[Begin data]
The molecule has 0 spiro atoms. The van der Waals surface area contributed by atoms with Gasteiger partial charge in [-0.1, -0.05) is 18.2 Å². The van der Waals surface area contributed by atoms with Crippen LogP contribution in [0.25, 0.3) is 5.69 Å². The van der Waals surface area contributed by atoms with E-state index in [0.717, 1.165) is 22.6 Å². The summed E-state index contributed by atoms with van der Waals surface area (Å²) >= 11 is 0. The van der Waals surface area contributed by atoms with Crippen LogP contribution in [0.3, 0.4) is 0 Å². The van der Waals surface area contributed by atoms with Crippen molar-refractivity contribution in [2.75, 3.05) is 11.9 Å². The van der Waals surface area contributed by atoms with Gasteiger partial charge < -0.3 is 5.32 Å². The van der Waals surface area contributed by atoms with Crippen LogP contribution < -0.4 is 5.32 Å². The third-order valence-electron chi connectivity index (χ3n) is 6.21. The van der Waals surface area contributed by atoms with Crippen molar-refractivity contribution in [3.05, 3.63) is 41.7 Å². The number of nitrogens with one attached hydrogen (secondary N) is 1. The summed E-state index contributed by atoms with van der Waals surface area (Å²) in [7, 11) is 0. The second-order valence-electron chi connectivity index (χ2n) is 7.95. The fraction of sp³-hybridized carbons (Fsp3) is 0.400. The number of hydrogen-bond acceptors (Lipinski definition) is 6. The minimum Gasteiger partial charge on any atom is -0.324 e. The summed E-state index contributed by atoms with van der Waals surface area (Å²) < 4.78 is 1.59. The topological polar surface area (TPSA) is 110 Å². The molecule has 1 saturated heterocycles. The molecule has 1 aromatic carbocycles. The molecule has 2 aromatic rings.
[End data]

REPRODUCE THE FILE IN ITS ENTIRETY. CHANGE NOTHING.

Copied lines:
The molecule has 0 spiro atoms. The van der Waals surface area contributed by atoms with Gasteiger partial charge in [-0.1, -0.05) is 18.2 Å². The van der Waals surface area contributed by atoms with Crippen LogP contribution in [0.25, 0.3) is 5.69 Å². The van der Waals surface area contributed by atoms with E-state index in [0.717, 1.165) is 22.6 Å². The summed E-state index contributed by atoms with van der Waals surface area (Å²) >= 11 is 0. The van der Waals surface area contributed by atoms with Crippen LogP contribution in [0.3, 0.4) is 0 Å². The van der Waals surface area contributed by atoms with Crippen molar-refractivity contribution in [2.75, 3.05) is 11.9 Å². The van der Waals surface area contributed by atoms with Gasteiger partial charge < -0.3 is 5.32 Å². The van der Waals surface area contributed by atoms with Crippen LogP contribution < -0.4 is 5.32 Å². The third-order valence-electron chi connectivity index (χ3n) is 6.21. The van der Waals surface area contributed by atoms with Crippen molar-refractivity contribution in [3.05, 3.63) is 41.7 Å². The number of nitrogens with one attached hydrogen (secondary N) is 1. The summed E-state index contributed by atoms with van der Waals surface area (Å²) in [7, 11) is 0. The second-order valence-electron chi connectivity index (χ2n) is 7.95. The fraction of sp³-hybridized carbons (Fsp3) is 0.400. The number of hydrogen-bond acceptors (Lipinski definition) is 6. The minimum Gasteiger partial charge on any atom is -0.324 e. The summed E-state index contributed by atoms with van der Waals surface area (Å²) < 4.78 is 1.59. The topological polar surface area (TPSA) is 110 Å². The molecule has 1 saturated heterocycles. The molecule has 1 aromatic carbocycles. The molecule has 2 aromatic rings.